First-half profit at casino equipment and casino management services firm Paradise Entertainment Ltd fell 23.2 percent year-on-year, on revenue that actually rose 5 percent.
The board of the Hong Kong-listed firm did not recommend the payment of any interim dividend.
Profit for the six months to June 30 was HKD19.4 million (US$2.5 million) compared to HKD25.3 million in the prior-year period. First-half revenue rose to nearly HKD592.0 million, compared to HKD563.9 million a year earlier.
Basic earnings per share fell 25 percent, to HKD0.018, from HKD0.024.
Costs – including operating and administrative expenses – rose 1.5 percent year-on-year during the reporting period, to HKD321.9 million.
Revenue from sale of electronic gaming equipment and systems – via the LT Game brand – generated HKD89.3 million in the first half, an increase of 79.1 percent over the nearly HKD49.9 million for the first six months of 2018.
The improvement “represented mainly the sale of a total of 461 live multi game terminals… and the provision of upgrading services to 605 live multi game terminals at various casinos in Macau,” in relation to new technical standards in the Macau market, said the firm in a Thursday filing to the Hong Kong Stock Exchange. That was a reference to an electronic game product that offers players multiple popular casino table games delivered via a live dealer, but using electronic betting and electronic bet settlement.
Paradise Entertainment noted that its sales in the first half of 2018 had been mainly attributable to 217 live multi game terminals supplied to the MGM Cotai casino resort promoted by MGM China Holdings Ltd. That property opened in February that year.
For the first half this year, group adjusted earnings before interest, taxation, depreciation and amortisation (EBITDA) rose 6 percent, to HKD63.3 million, from HKD59.7 million. The growth in group-wide EBITDA was due to a better performance of the electronic gaming equipment segment during the reporting period.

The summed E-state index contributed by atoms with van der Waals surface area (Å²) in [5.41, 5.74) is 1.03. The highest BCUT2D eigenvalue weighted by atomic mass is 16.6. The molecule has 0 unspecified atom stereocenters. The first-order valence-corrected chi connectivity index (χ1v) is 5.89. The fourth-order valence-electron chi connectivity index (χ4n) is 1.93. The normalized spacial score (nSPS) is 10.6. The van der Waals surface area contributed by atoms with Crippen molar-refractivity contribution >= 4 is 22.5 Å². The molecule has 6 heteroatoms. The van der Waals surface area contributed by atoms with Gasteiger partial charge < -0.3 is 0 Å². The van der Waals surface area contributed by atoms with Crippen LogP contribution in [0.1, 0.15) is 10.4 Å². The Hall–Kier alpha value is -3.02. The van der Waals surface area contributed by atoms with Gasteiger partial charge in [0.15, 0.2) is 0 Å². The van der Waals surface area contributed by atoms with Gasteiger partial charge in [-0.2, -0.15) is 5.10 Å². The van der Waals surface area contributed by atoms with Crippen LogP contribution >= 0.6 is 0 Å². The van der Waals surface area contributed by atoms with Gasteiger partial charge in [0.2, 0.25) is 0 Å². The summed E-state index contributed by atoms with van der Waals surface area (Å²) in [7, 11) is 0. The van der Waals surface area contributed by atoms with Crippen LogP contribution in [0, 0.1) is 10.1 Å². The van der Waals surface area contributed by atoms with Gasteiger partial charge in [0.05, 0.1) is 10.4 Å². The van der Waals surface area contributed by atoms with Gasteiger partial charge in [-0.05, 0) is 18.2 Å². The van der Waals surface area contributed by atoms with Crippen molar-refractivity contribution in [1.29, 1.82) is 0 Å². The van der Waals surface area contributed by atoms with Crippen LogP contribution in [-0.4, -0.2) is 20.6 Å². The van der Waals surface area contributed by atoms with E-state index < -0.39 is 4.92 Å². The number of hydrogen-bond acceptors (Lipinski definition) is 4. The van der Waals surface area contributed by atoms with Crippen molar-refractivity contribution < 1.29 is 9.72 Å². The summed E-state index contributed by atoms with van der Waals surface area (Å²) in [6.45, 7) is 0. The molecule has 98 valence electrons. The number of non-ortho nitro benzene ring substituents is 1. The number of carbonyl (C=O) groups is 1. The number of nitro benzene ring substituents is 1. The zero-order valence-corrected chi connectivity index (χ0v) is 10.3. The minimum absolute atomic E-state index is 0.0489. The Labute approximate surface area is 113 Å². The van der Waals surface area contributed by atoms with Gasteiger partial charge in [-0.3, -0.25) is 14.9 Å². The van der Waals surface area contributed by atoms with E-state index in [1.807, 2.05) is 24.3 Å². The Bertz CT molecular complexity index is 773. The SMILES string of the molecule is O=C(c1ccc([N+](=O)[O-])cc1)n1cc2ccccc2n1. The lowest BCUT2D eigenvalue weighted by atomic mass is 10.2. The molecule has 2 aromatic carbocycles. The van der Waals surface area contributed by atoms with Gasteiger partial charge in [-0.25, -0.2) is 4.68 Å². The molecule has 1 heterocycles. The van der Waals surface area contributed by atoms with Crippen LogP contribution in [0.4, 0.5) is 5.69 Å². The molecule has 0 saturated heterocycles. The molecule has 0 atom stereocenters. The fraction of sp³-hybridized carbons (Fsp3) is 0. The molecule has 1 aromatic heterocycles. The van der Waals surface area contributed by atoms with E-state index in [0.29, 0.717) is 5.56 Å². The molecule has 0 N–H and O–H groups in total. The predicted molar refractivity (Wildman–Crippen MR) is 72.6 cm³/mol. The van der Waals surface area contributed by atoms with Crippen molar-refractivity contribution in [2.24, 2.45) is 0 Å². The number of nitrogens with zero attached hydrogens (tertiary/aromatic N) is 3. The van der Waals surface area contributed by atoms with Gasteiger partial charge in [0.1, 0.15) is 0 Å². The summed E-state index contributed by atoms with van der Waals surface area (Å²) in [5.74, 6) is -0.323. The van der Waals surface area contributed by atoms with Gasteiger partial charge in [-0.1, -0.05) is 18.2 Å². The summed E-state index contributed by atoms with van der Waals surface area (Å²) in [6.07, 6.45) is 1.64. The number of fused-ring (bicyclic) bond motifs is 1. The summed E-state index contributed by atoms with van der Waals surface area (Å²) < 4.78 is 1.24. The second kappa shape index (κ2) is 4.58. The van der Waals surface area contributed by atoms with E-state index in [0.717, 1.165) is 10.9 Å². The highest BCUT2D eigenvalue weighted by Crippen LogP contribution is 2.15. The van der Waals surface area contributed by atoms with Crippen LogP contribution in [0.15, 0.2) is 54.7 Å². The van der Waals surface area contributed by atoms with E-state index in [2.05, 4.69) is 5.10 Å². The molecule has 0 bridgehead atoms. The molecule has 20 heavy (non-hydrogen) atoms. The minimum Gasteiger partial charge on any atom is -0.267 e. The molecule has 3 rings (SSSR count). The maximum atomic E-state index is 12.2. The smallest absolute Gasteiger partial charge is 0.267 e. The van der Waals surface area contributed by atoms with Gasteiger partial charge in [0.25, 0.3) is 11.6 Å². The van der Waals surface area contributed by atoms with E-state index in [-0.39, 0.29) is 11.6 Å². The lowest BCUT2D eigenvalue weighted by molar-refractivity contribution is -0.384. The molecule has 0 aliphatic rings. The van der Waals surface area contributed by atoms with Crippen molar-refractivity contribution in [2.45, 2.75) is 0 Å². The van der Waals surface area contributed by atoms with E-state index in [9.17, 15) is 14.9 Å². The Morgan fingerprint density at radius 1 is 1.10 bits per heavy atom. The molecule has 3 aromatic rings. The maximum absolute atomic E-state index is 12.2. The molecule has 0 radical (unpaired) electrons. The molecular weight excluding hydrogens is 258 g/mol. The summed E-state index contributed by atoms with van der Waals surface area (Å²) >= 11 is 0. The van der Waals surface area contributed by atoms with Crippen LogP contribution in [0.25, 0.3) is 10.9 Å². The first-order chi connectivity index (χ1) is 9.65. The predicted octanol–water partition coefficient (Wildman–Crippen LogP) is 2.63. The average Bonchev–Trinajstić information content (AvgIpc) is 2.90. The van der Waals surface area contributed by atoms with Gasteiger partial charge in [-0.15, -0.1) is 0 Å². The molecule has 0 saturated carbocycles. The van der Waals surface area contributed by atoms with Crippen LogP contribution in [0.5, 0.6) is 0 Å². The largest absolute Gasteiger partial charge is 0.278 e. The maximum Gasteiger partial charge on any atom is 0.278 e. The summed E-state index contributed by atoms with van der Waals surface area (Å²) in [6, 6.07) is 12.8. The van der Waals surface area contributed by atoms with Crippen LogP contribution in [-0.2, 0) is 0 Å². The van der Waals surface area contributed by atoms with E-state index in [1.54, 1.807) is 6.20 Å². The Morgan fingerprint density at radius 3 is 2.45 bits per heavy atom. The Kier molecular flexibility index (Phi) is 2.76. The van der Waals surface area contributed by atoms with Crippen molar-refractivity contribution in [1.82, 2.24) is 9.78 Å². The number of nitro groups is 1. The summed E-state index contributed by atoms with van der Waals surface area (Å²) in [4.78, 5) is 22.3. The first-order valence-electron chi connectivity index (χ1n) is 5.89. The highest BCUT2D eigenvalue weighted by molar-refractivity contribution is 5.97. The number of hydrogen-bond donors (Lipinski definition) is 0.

Adjusted EBITDA from casinos under the group’s management for the six months to June 30 actually felly by 15.5 percent year-on-year, to HKD66.3 million, from HKD78.5 million in the prior-year period.
The decline was “mainly due to the decrease in gross gaming revenue generated by Casino Kam Pek Paradise,” a property operating under the gaming licence of SJM Holdings Ltd.
That result had mainly been affected by the “temporary suspension of live multi game terminals at the casino” for their upgrade to comply with new Macau technical standards.
For the six months to June 30 this year, Paradise Entertainment said it had increased its investment in research and development and other costs on “new or upgraded electronic machines, slot machines [and] casino management systems, etc,” to HKD42.6 million, compared to HKD29.7 million for the prior-year period.
Jay Chun, chairman and managing director of the group, said in prepared comments issued in a press release following the results: “We look forward to the debut of our self-developed slot machines in the worldwide gaming markets including the Americas, Southeast Asia and Macau.”
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Vitaly Umansky, Eunice Lee and Kelsey Zhu
Sanford Bernstein analysts